Looking for the “How” in “How Pixar Lost Its Way”?
Christopher Orr chronicles the decline of Pixar in his article in the Atlantic titled “How Pixar Lost Its Way”. Ultimately, though, there’s very little “How” in the article. Mostly, Orr simply asserts that Pixar’s movies have gotten worse. You can get the same insight on Rotten Tomatoes in a quarter of the time you’d spend reading his article. And I’m left wondering how this kind of article ever gets published.
Thinking about the title of the article’s promise of ”How” in a discussion of Pixar “losing its way”, you might expect some behind-the-scenes insights into why Pixar’s “Golden Age” has ended. But the only “inside information” the author has are some quotes from Ed Catmull’s 2014 book Creativity, Inc..
Or you’d expect, maybe, some thoughtful critical evaluation of the movies themselves. But the analysis of the movies, past and recent, simply boils down to an observation that could be made by nearly anyone familiar with Pixar’s movies: Pixar’s past movies combine a novel viewpoint, with incredible technical advances in computer animation, with a sensibility that appeals to children and adults alike; whereas Pixar’s recent movies tend to miss those marks.
Well… thanks for the insight.
The article uses the sequel as a proxy for Pixar’s decline. The word “sequel” is associated with creative exhaustion and commercial exploitation. It is the fifth-most used word in the article, behind only “Pixar”, “Disney”, “Toy”, and “Story”.
But the point doesn’t hold water. The article admits that sometimes sequels are great, e.g., Toy Stories 2 and 3. And sometimes original movies, even from the “Golden Age of Pixar”, aren’t so good — e.g., Cars.
Straight to video sequels are bad too — a second-tier, “lucrative Disney sideline.” Unless they aren’t: Toy Story 2 was a straight-to-video movie that was moved into a cinematic release because of its high potential and promise.
The fundamental premise of the article rests primarily on the author’s persistent anti-commercial bias — an assertion that somehow the drive for commercial success has undermined the studio’s artistic integrality. Specifically, Pixar’s decline is correlated with the corrupting influence of Pixar’s relationship with Disney, with the Mouse’s association with “Toys”, “Merchandising”, “Entertainment Conglomerates”, and “Theme Parks”.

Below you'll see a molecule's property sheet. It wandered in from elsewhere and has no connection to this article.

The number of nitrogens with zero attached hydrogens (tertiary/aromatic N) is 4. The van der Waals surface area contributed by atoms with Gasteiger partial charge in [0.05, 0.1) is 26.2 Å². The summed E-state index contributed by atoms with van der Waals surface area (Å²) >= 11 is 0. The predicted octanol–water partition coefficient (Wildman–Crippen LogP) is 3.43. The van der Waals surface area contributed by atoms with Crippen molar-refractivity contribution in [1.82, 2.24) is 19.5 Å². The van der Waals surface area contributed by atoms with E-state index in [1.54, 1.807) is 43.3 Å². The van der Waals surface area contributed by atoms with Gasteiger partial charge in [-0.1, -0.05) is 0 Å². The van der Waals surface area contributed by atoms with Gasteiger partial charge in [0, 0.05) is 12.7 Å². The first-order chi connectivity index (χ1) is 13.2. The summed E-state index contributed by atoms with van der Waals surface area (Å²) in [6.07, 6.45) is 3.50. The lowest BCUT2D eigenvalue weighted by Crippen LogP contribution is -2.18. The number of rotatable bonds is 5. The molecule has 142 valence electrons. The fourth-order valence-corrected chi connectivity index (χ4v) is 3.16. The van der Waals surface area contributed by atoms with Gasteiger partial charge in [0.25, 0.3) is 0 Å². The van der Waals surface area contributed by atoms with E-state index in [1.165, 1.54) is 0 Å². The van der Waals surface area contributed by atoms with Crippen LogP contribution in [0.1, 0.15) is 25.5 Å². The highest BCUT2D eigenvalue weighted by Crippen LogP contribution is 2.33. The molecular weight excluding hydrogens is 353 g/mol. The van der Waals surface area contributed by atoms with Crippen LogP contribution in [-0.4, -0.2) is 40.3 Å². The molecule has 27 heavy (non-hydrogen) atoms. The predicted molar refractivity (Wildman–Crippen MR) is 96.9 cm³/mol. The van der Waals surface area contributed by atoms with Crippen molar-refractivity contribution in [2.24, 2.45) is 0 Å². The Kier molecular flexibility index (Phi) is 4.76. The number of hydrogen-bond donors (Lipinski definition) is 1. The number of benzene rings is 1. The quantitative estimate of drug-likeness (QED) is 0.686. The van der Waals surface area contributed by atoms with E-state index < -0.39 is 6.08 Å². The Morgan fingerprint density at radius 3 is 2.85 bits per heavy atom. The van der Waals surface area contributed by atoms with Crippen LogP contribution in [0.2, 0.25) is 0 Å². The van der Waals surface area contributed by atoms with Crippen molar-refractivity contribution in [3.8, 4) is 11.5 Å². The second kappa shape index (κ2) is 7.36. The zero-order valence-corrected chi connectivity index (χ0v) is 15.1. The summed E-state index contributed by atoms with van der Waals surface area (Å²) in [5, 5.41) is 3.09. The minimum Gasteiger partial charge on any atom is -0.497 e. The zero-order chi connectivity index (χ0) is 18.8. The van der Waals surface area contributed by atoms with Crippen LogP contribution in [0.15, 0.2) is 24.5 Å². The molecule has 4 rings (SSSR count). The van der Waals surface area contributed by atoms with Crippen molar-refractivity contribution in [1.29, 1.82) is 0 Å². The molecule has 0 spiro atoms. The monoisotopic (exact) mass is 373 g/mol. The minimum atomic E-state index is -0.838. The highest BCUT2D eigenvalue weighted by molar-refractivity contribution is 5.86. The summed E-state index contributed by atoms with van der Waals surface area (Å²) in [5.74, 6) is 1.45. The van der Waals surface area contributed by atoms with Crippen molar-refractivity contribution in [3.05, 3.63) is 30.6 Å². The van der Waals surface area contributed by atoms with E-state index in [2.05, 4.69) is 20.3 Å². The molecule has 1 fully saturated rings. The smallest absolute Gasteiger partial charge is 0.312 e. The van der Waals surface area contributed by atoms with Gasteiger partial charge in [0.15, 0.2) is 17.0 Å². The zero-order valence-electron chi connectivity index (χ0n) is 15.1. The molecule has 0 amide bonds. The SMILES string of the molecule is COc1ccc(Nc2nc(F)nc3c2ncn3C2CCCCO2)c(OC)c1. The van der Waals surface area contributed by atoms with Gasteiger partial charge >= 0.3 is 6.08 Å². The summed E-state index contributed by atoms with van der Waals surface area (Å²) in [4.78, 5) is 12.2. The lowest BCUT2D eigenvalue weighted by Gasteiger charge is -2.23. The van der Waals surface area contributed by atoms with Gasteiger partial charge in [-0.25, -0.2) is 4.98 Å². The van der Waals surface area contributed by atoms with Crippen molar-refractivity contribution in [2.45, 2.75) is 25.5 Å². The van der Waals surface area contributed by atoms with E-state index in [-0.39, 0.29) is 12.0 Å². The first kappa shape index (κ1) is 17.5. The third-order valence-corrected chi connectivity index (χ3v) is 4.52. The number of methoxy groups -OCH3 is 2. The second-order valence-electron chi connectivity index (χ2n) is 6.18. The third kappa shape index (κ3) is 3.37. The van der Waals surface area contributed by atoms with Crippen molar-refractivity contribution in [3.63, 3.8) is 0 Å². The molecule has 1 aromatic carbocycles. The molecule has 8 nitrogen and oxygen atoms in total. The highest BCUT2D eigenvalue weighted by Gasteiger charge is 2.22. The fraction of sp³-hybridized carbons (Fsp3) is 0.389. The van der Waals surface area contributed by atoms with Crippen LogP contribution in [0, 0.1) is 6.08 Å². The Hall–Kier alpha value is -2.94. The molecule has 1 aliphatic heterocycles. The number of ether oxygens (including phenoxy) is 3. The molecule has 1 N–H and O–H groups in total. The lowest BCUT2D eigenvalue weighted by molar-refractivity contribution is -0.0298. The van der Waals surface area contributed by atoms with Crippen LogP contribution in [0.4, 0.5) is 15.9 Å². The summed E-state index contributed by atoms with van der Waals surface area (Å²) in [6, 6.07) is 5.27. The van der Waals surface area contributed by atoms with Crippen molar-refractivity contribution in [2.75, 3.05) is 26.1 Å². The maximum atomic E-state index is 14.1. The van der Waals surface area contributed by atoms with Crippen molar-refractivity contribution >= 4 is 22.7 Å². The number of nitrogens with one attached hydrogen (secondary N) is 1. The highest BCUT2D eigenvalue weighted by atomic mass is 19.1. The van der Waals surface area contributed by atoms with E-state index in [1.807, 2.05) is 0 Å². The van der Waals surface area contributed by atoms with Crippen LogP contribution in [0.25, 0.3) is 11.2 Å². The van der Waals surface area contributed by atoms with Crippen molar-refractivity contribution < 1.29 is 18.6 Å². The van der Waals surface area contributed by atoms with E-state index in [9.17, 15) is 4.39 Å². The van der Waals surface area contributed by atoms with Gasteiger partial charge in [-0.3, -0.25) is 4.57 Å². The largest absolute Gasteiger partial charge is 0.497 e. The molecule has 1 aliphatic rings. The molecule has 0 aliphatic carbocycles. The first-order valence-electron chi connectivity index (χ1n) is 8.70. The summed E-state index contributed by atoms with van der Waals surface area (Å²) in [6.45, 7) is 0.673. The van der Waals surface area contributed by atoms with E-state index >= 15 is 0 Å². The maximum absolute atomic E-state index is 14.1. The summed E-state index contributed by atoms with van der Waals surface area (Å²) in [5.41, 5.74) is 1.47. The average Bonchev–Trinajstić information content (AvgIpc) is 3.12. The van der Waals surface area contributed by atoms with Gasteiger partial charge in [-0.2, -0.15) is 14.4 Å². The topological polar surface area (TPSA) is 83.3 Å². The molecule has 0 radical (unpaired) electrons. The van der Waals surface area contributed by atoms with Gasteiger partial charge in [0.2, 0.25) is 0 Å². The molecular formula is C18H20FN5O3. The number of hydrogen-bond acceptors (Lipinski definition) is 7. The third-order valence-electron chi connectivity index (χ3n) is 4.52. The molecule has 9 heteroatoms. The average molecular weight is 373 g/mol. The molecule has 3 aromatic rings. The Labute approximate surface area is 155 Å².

We are told that “subtle themes don’t easily translate into amusement-park rides.” It’s easy to make this statement and rely on, I suppose, the assumed anti-theme-park bias of The Atlantic’s readership. But how does this assertion square with the fact that the longest lines in the Disney parks are for Toy Story Mania — a ride based on the film that the article holds up as the paragon of Pixar filmmaking. (And the Ratatouille ride in DisneyLand Paris is also extremely popular… and extremely creative… and a ton of fun. So perhaps a decent theme park ride can be made out of a good movie, despite “subtle themes”.)
The article positions Disney’s purchase of Pixar as the beginning of the end.
But, as the article rightly notes, the Pixar acquisition — and Lasseter’s assumption of Disney’s creative helm — ushered in a revitalization of Disney’s own animation studio. Movies like Frozen and Tangled and Zootopia have inherited Pixar’s acumen — stories and characters that appeal to adults and children alike, with a meaningful core message. And, again as the article notes, Pixar’s success has led the way for other animation studios to do great work — like Laika, who have taken animation even further aesthetically upscale with films like Kubo and the Two Strings.
Further, the article’s persistent tying of commercialism with artistic decline simply isn’t borne out by reality. Pixar’s creative success has consistently translated into commercial success; its creative duds have often been commercial flops. Cars — positioned by the article as Pixar’s “first bad movie” — was out-grossed by Toy Story, Wall-E, Toy Story 2, The Incredibles, Up, Toy Story 3, and Finding Nemo — all movies that are held up as examples of artistic superiority.
So… why should we care whether “Pixar Has Lost Its Way”?
The article’s central premise — that Pixar is not generating instant classic after instant classic — is undoubtedly true. Maybe Pixar’s string of success was just too much to sustain — how many great movies does one studio have to produce? What ratio of hits-to-flops do you need to generate to be “great”?
And what do we care if Pixar is not churning out hit-after-hit if “Pixar’s golden age” faded into a new golden age of animation? Why does it matter who makes the great animated movies, so long as someone is making them?
The article gives us assertions, and plays off of our assumed biases. But we learn nothing that we can apply to our own life. We learn nothing that enriches our understanding of filmmaking or creative works.